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So Your Patients Can’t Stop Tanning?



Drugs, alcohol, sex, gambling, and now…tanning?  


A new report shows that persons who engage in frequent use of tanning beds experience similar emotional and chemical rewards within their brain’s neuro-pathways as when experiencing other pleasurable stimuli.  


To put it another way, it may be that tanning beds are addictive.


This study was inspired by a dermatology resident who was concerned and confused after seeing patients who tan frequently, even after being treated for basal cell carcinoma and other skin cancers. 


The physicians conducting the study focused on the effects of UV rays on people who tan more than twice a week.  A placebo tanning bed that had a filter to block the UVR but none of the other tanning bed properties–such as heat and light–was used as the control.


Surprisingly, participants were indeed able to tell which beds had the UVR and which did not.  Radioisotopes were injected into the subjects at the beginning of each tanning session. The scans then found a relative increase in cerebral blood flow in areas of the brain associated with rewards.  Subjects also were asked before and after the UVR exposure how much they desired to tan.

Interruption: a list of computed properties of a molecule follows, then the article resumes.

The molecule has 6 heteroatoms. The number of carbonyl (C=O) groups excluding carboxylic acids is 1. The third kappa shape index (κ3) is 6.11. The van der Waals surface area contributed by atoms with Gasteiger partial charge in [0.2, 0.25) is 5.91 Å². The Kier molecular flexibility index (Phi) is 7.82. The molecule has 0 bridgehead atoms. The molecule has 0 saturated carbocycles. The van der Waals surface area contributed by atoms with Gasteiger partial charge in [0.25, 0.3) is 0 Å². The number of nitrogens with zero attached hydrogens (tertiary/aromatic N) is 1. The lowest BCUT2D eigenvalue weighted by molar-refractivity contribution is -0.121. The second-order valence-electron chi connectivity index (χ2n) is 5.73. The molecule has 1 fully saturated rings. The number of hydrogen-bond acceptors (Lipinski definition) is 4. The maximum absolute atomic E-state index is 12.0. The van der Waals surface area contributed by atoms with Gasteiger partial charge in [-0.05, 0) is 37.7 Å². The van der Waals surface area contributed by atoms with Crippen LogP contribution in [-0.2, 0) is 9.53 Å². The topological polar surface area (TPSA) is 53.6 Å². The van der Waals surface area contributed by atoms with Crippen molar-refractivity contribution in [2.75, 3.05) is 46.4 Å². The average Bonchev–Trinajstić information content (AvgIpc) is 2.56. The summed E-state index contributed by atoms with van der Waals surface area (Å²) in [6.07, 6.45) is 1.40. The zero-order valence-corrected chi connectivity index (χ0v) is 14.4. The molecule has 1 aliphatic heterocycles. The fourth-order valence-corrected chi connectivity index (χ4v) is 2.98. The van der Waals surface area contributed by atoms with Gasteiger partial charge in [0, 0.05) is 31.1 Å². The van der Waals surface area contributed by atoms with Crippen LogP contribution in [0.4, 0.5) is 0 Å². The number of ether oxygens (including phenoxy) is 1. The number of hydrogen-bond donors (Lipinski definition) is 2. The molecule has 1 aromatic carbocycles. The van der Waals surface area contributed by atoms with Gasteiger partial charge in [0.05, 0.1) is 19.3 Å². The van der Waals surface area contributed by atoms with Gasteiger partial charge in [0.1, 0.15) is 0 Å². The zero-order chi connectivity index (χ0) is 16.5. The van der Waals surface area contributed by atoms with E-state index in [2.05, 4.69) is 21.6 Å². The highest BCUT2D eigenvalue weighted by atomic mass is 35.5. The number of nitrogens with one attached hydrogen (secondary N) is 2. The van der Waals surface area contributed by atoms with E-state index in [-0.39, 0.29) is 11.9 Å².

“Their desire went down when they received UVR, but it stayed high when they got the fake light,” said Dr. Adinoff, head of the study.  


Researchers believe that this suggests that frequent tanners experience positive stimulus from their UVR exposure.  This in turn reinforces the desire to tan.  Many dermatologists report that their tanning patients experience symptoms consistent with addictive behaviors, such as being unable to stop, despite the known negative effects of tanning.


The researching physicians urge those practicing dermatology not to give up trying to convince your patients who frequent tanning beds to stop their behavior.  Helping them see how addiction may be a part of their tanning choices may actually encourage them to get the help and support they need to break bad habits and make healthier choices.


Source: Modern Medicine / Dermatology Times

[image by wrestlingentropy]

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